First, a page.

University of Delhi (INDIA)
About this paper:
Appears in: ICERI2013 Proceedings
Publication year: 2013
Pages: 2930-2939
ISBN: 978-84-616-3847-5
ISSN: 2340-1095
Conference name: 6th International Conference of Education, Research and Innovation
Dates: 18-20 November, 2013
Location: Seville, Spain
“We inhabit a universe that is characterized by diversity” (Desmond Tutu, 2001). Its expanse into cognitive realm, may not be seemingly apparent, but is significant and noteworthy. A teacher, teaching a concept in the classroom is ostensibly a uniform experience for the students, but what students perceive of that concept may not be identical. In fact, it could be significantly varied due to wide range of aspects associated with concept. Hence, it is of much importance to explore students’ experience of the classroom and specifically, their construction of knowledge. In the subject of physics, the conceptualization of a wide variety of topics which necessarily require a minimum level of understanding of mathematical framework and tools. The concept of electrostatic force is one such topic and the understanding of vector (a mathematical tool) as well as the associated framework is indispensable in conceptualizing electrostatic force. Towards this end, the present work explores how students conceptualize the construct of electrostatic force from the viewpoint of its vector nature. It is important to appreciate that the concept of vectors, being purely mathematical, is an abstract concept and it gets a meaningful picture through the physical observables such as force, field, displacement etc. as these physical quantities exhibit magnitude as well as direction. Therefore, we attempt to engage students in a few problems aimed at their understanding of the concept of electrostatic force (a physical quantity) and analyze their responses to identify if they posses conceptual difficulties at the level of electrostatics or at the level of vectors. Our observations reveal that a significant fraction of conceptual difficulties amongst the students are due to insufficient understanding of operations involving vector quantities. The implications of this work indicate that the pedagogical aspects in physics classroom and curriculum design needs to be researched holistically so as to bridge-in the gaps obstructing the desired cognitive framework of students.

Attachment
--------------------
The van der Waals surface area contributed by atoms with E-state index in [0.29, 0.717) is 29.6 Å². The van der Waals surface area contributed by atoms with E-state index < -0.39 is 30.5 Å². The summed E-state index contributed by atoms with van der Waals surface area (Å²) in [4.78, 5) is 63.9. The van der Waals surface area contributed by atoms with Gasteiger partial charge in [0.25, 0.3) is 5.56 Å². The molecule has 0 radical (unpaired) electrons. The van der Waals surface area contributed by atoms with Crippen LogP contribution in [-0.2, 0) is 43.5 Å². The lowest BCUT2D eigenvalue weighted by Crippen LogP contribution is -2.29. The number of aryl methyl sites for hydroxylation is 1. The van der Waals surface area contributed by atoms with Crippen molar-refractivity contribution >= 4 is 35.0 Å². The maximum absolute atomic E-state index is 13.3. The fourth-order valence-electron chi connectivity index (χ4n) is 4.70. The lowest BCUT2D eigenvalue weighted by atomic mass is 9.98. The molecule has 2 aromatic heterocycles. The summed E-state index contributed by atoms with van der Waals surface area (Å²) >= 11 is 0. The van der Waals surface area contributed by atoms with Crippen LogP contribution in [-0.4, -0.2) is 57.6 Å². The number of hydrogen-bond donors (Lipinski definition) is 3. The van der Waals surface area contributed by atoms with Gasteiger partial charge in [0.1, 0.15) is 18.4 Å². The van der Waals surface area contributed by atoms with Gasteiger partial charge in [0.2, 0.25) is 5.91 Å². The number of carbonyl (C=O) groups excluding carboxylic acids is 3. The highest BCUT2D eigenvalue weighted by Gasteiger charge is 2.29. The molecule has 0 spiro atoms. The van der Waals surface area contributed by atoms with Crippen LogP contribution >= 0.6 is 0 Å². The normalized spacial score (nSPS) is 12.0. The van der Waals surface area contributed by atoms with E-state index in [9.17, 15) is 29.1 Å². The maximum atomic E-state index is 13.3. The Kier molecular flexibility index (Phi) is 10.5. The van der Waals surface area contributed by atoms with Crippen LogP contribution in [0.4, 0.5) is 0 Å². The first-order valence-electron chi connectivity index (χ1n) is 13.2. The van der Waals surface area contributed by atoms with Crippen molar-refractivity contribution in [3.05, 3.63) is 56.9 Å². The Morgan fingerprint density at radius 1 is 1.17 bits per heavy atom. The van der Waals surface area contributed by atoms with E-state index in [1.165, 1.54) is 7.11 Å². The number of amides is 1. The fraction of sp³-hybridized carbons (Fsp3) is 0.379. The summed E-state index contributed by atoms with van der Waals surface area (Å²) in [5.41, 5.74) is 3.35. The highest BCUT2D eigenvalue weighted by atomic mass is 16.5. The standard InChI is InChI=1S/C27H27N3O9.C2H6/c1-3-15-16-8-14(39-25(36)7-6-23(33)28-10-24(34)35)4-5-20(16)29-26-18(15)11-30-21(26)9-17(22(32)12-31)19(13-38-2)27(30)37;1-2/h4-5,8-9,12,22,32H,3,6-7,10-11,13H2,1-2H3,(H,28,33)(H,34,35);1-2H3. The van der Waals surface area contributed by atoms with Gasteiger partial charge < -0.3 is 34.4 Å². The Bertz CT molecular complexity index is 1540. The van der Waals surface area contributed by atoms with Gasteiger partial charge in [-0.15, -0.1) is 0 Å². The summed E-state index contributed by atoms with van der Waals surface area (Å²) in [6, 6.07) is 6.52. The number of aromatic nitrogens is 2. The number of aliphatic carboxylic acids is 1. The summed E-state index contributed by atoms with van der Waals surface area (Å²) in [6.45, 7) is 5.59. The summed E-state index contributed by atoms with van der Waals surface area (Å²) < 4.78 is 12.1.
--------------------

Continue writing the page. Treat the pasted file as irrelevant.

Cognition, pedagogy.